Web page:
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DANCE REVIEW The Mark Morris Dance Group's regular visits to the Bay Area have assured it a faithful and knowledgeable audience. Yet rarely has it received the kind of enthusiastic applause that greeted its West Coast premieres of Visitation and Empire Garden, and the magisterial V (2001), at Cal Performances. Read more »

DanceWright Project and special guests

A sense for craft, a lack of pretense, and a love for ballet
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PREVIEW "Jamie Ray Wright came to dance later than most," the choreographer and artistic director of the DanceWright Project says of himself — an understatement if there ever was one. At Stanford, Wright was a pop musician who then embarked on a career in marketing. For 20 years he watched dance from the audience's perspective but finally "could stand it no longer" and started to study ballet 24/7, three hours a day. Read more »

Ballet without borders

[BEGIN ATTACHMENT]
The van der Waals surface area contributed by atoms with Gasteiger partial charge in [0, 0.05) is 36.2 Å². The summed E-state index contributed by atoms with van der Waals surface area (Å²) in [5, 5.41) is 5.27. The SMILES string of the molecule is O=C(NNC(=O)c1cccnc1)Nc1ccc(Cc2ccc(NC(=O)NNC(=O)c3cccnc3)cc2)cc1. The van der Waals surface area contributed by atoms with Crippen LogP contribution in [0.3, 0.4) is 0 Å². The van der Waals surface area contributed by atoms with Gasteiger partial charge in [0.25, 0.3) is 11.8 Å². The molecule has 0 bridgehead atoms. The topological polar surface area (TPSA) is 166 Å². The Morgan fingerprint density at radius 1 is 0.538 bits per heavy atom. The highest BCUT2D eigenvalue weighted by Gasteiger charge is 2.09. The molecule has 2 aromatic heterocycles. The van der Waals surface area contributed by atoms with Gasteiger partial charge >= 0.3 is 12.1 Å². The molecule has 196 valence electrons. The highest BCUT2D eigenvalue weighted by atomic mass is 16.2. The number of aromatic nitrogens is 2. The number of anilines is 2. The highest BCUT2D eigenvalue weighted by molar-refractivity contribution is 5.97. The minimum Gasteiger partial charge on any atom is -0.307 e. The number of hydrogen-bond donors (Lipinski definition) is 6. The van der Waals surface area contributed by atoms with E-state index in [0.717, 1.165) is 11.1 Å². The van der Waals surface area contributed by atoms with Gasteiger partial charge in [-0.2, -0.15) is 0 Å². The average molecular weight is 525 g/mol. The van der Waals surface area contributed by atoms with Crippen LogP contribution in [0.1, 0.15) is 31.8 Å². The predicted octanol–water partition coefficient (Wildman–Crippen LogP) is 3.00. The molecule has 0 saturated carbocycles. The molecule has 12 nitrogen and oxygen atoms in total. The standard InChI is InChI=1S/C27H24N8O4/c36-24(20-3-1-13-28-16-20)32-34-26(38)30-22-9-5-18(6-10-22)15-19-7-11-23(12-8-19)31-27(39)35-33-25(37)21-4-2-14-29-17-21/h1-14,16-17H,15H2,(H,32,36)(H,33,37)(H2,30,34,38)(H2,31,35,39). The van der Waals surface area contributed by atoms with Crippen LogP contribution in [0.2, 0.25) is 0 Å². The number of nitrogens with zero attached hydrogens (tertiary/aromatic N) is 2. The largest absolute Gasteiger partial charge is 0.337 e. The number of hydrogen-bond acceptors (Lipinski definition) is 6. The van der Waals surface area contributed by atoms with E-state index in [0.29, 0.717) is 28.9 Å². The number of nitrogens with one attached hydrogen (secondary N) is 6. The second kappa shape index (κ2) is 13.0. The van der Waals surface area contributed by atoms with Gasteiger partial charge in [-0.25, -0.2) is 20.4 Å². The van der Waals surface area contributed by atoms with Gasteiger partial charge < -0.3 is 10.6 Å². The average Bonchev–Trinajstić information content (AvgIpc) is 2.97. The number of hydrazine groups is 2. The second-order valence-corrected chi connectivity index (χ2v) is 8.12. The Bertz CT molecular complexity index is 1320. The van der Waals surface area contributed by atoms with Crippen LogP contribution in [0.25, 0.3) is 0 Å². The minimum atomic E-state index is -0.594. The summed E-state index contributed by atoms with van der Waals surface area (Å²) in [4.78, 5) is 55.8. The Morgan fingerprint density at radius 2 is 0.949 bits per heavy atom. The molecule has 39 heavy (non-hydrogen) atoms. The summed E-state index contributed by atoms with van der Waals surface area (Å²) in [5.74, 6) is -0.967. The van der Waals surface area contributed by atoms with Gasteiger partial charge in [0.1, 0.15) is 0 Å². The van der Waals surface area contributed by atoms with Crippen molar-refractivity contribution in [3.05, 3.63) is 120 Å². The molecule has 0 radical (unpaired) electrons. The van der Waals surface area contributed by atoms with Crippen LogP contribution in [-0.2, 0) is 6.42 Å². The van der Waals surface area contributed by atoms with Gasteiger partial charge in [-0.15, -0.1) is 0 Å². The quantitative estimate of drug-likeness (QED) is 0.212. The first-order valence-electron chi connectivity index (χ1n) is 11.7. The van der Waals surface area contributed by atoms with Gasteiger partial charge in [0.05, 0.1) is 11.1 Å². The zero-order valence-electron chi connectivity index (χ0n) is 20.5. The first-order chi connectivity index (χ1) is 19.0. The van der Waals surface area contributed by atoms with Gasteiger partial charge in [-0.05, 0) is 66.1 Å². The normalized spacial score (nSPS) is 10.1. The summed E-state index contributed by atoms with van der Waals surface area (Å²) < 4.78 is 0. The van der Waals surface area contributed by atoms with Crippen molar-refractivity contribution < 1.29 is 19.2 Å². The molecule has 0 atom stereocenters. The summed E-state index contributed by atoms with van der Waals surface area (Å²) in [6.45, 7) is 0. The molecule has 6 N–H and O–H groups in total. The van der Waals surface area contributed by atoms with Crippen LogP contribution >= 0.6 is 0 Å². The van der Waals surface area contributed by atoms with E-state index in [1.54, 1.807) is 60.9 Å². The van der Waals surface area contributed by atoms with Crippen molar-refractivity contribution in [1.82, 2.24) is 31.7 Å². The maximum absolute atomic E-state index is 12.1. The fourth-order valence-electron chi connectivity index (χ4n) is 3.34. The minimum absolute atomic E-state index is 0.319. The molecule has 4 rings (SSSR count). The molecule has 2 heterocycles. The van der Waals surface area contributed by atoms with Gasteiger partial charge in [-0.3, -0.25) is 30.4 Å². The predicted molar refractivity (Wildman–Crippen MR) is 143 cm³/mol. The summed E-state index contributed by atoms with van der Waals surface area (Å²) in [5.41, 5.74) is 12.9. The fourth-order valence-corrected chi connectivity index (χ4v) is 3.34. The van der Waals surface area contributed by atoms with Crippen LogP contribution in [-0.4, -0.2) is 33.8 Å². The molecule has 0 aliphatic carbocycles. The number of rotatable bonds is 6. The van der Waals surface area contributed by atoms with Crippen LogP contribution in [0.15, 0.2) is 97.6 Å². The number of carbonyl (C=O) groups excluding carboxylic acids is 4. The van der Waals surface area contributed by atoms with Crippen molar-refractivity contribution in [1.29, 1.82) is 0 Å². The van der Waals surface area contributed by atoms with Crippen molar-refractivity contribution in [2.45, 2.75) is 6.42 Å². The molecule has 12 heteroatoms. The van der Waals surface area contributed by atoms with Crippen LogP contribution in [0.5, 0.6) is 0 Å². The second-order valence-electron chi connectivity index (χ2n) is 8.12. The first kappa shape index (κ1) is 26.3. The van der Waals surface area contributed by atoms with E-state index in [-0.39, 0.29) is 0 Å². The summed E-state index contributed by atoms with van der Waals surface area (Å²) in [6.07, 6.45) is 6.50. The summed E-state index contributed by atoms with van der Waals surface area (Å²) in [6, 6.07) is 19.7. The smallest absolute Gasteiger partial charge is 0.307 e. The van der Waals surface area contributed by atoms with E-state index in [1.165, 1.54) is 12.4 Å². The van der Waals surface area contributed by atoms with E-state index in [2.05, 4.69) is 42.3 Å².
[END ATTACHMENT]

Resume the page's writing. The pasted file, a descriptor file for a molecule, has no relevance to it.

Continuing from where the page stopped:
Courage Group premiered a mixed bag of new works at the Jewish Community Center
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a&eletters@sfbg.com

REVIEW For its first appearance — with three new works — at the Jewish Community Center Sept. 3-4, the Courage Group attracted a large, appreciative audience. It's easy to see why. Over his company's seven years of existence, Todd Courage has developed a choreographic language that is ballet-based but thoroughly contemporary in the way it tears — sometimes humorously, sometimes sarcastically — at ballet's edges. Read more »

RAWdance presents the Concept Series: 5

A series of informal presentations that sparkle with fresh ideas, although the individual works are rarely finished
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PREVIEW RAWdance's Concept Series is the brainchild of dancer-choreographers Ryan T. Smith and Wendy Rein, who needed a lab situation in which to test concept and show works in progress. They invited friends and artists who looked interesting and who had similar concerns. The result is a series of informal presentations that sparkle with fresh ideas, although the individual works are rarely finished. Watching this type of dance is so inviting, despite the tiny, near-impossible performance space. Read more »